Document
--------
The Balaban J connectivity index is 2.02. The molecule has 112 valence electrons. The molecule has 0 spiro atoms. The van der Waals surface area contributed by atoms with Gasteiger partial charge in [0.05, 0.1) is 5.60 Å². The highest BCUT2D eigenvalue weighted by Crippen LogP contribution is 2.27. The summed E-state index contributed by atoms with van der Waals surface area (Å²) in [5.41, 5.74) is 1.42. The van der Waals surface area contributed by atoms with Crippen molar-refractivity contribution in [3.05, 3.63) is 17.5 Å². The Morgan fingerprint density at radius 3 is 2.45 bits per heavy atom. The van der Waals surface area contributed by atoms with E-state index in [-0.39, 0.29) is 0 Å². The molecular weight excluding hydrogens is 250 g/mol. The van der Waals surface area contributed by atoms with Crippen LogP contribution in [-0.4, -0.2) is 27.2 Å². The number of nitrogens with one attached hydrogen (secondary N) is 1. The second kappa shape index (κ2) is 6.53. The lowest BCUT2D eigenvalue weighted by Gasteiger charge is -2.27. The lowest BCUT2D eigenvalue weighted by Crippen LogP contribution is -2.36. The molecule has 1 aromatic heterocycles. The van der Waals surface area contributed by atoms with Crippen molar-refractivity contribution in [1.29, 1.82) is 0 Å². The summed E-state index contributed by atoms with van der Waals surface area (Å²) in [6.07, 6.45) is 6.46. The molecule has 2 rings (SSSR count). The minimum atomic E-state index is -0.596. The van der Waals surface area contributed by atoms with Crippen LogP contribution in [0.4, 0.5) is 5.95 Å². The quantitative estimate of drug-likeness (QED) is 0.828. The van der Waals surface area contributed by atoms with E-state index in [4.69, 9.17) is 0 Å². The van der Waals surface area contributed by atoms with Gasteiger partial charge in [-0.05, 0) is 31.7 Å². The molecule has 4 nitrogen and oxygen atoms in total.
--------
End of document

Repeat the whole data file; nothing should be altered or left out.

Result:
The Balaban J connectivity index is 2.02. The molecule has 112 valence electrons. The molecule has 0 spiro atoms. The van der Waals surface area contributed by atoms with Gasteiger partial charge in [0.05, 0.1) is 5.60 Å². The highest BCUT2D eigenvalue weighted by Crippen LogP contribution is 2.27. The summed E-state index contributed by atoms with van der Waals surface area (Å²) in [5.41, 5.74) is 1.42. The van der Waals surface area contributed by atoms with Crippen molar-refractivity contribution in [3.05, 3.63) is 17.5 Å². The Morgan fingerprint density at radius 3 is 2.45 bits per heavy atom. The van der Waals surface area contributed by atoms with E-state index in [-0.39, 0.29) is 0 Å². The molecular weight excluding hydrogens is 250 g/mol. The van der Waals surface area contributed by atoms with Crippen LogP contribution in [-0.4, -0.2) is 27.2 Å². The number of nitrogens with one attached hydrogen (secondary N) is 1. The second kappa shape index (κ2) is 6.53. The lowest BCUT2D eigenvalue weighted by Gasteiger charge is -2.27. The lowest BCUT2D eigenvalue weighted by Crippen LogP contribution is -2.36. The molecule has 1 aromatic heterocycles. The van der Waals surface area contributed by atoms with Crippen molar-refractivity contribution in [1.29, 1.82) is 0 Å². The summed E-state index contributed by atoms with van der Waals surface area (Å²) in [6.07, 6.45) is 6.46. The molecule has 2 rings (SSSR count). The minimum atomic E-state index is -0.596. The van der Waals surface area contributed by atoms with Crippen LogP contribution in [0.4, 0.5) is 5.95 Å². The quantitative estimate of drug-likeness (QED) is 0.828. The van der Waals surface area contributed by atoms with E-state index in [4.69, 9.17) is 0 Å². The van der Waals surface area contributed by atoms with Gasteiger partial charge in [-0.05, 0) is 31.7 Å². The molecule has 4 nitrogen and oxygen atoms in total.